Archives of Clinical Neuropsychology 11/2014; 30(1). DOI:10.1093/arclin/acu060 · 1.92 Impact Factor
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    ABSTRACT: Background: The objective of this study was to determine who gets post-concussion syndrome (PCS) after mild traumatic brain injury or head injury. Methods: Patients presented within an hour of mild traumatic brain injury (mTBI). Written informed consent was obtained from all patients, who then provided detailed answers to surveys at the time of injury as well as at 1 week and 1 month follow-up. Statistical analyses were performed using JMP 11.0 for the Macintosh. Results: The most commonly reported symptoms of PCS at first follow-up were headache (27%), trouble falling asleep (18%), fatigue (17%), difficulty remembering (16%), and dizziness (16%). Furthermore, only 61% of the cohort was driving at 1 week follow-up, compared to 100% prior to the injury. Linear regression analysis revealed the consumption of alcohol prior to head injury, the mechanism of head injury being a result of motor vehicle collision (MVC) or fall, and the presence of a post-injury headache to be significantly associated with developing PCS at 1 week follow-up, while the occurrence of a seizure post-injury or having an alteration in consciousness post-injury was significantly associated with developing PCS at 1 month follow-up. On multivariate regression analysis, the presence of a headache post-injury was the most robust predictor, retaining statistical significance even after controlling for age, gender, and presence of loss of consciousness (LOC), alteration of consciousness (AOC), post-traumatic amnesia (PTA), seizure, or vomiting. Conclusions: The results of this prospective study suggest that headache right after the head injury, an alteration of consciousness after the head injury, and alcohol consumption prior to the head injury are significant predictors of developing PCS, which occurs with equal frequency in men and women. Early identification of those who are at risk of developing PCS would diminish the burden of the injury and could potentially reduce the number of missed work and school days. Keywords: Post-concussion syndrome; Mild traumatic brain injury; Emergency department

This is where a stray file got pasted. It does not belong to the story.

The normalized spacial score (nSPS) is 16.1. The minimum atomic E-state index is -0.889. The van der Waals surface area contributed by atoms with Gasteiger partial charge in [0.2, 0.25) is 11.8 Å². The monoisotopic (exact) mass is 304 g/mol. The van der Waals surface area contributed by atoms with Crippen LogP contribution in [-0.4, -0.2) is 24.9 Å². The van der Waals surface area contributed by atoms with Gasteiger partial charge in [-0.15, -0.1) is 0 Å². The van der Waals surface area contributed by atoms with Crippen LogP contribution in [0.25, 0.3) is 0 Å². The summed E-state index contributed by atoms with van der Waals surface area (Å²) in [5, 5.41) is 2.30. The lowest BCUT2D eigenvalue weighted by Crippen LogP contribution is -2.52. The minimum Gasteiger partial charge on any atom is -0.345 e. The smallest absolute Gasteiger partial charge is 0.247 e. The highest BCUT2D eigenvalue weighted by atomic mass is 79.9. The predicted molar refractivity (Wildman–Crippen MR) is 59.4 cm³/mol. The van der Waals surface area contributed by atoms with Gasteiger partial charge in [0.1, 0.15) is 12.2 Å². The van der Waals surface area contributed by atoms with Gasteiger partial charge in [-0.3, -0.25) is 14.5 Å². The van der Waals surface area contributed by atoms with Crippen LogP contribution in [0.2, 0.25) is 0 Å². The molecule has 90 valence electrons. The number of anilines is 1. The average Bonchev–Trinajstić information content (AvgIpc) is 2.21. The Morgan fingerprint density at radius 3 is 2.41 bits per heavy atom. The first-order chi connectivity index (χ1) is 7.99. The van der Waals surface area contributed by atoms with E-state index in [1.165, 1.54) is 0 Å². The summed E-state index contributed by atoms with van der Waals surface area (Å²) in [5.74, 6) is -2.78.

International Journal of Emergency Medicine 08/2014; 7:31. DOI:10.1186/s12245-014-0031-6


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Oct 27, 2014